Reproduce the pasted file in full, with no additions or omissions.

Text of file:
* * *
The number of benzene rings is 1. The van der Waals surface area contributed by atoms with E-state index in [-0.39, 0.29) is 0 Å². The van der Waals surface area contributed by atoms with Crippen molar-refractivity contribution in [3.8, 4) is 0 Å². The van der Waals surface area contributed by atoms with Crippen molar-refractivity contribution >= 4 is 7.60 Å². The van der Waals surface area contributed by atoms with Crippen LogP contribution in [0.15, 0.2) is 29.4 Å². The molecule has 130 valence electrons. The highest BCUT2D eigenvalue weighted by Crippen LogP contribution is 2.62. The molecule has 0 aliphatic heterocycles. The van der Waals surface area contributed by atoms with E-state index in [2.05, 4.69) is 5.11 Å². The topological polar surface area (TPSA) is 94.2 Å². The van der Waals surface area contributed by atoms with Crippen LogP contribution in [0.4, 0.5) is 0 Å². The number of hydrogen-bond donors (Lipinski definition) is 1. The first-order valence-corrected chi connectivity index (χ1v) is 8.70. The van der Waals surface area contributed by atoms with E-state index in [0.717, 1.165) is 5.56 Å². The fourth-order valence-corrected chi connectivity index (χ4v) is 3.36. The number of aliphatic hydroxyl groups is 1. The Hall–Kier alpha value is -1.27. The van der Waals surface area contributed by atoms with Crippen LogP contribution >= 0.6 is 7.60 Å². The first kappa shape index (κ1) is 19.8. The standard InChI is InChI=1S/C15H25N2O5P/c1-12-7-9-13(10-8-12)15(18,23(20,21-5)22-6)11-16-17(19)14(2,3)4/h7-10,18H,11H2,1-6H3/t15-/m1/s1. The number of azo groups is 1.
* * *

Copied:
The number of benzene rings is 1. The van der Waals surface area contributed by atoms with E-state index in [-0.39, 0.29) is 0 Å². The van der Waals surface area contributed by atoms with Crippen molar-refractivity contribution in [3.8, 4) is 0 Å². The van der Waals surface area contributed by atoms with Crippen molar-refractivity contribution >= 4 is 7.60 Å². The van der Waals surface area contributed by atoms with Crippen LogP contribution in [0.15, 0.2) is 29.4 Å². The molecule has 130 valence electrons. The highest BCUT2D eigenvalue weighted by Crippen LogP contribution is 2.62. The molecule has 0 aliphatic heterocycles. The van der Waals surface area contributed by atoms with E-state index in [2.05, 4.69) is 5.11 Å². The topological polar surface area (TPSA) is 94.2 Å². The van der Waals surface area contributed by atoms with Crippen LogP contribution in [0.4, 0.5) is 0 Å². The number of hydrogen-bond donors (Lipinski definition) is 1. The first-order valence-corrected chi connectivity index (χ1v) is 8.70. The van der Waals surface area contributed by atoms with E-state index in [0.717, 1.165) is 5.56 Å². The fourth-order valence-corrected chi connectivity index (χ4v) is 3.36. The number of aliphatic hydroxyl groups is 1. The Hall–Kier alpha value is -1.27. The van der Waals surface area contributed by atoms with Crippen LogP contribution >= 0.6 is 7.60 Å². The first kappa shape index (κ1) is 19.8. The standard InChI is InChI=1S/C15H25N2O5P/c1-12-7-9-13(10-8-12)15(18,23(20,21-5)22-6)11-16-17(19)14(2,3)4/h7-10,18H,11H2,1-6H3/t15-/m1/s1. The number of azo groups is 1.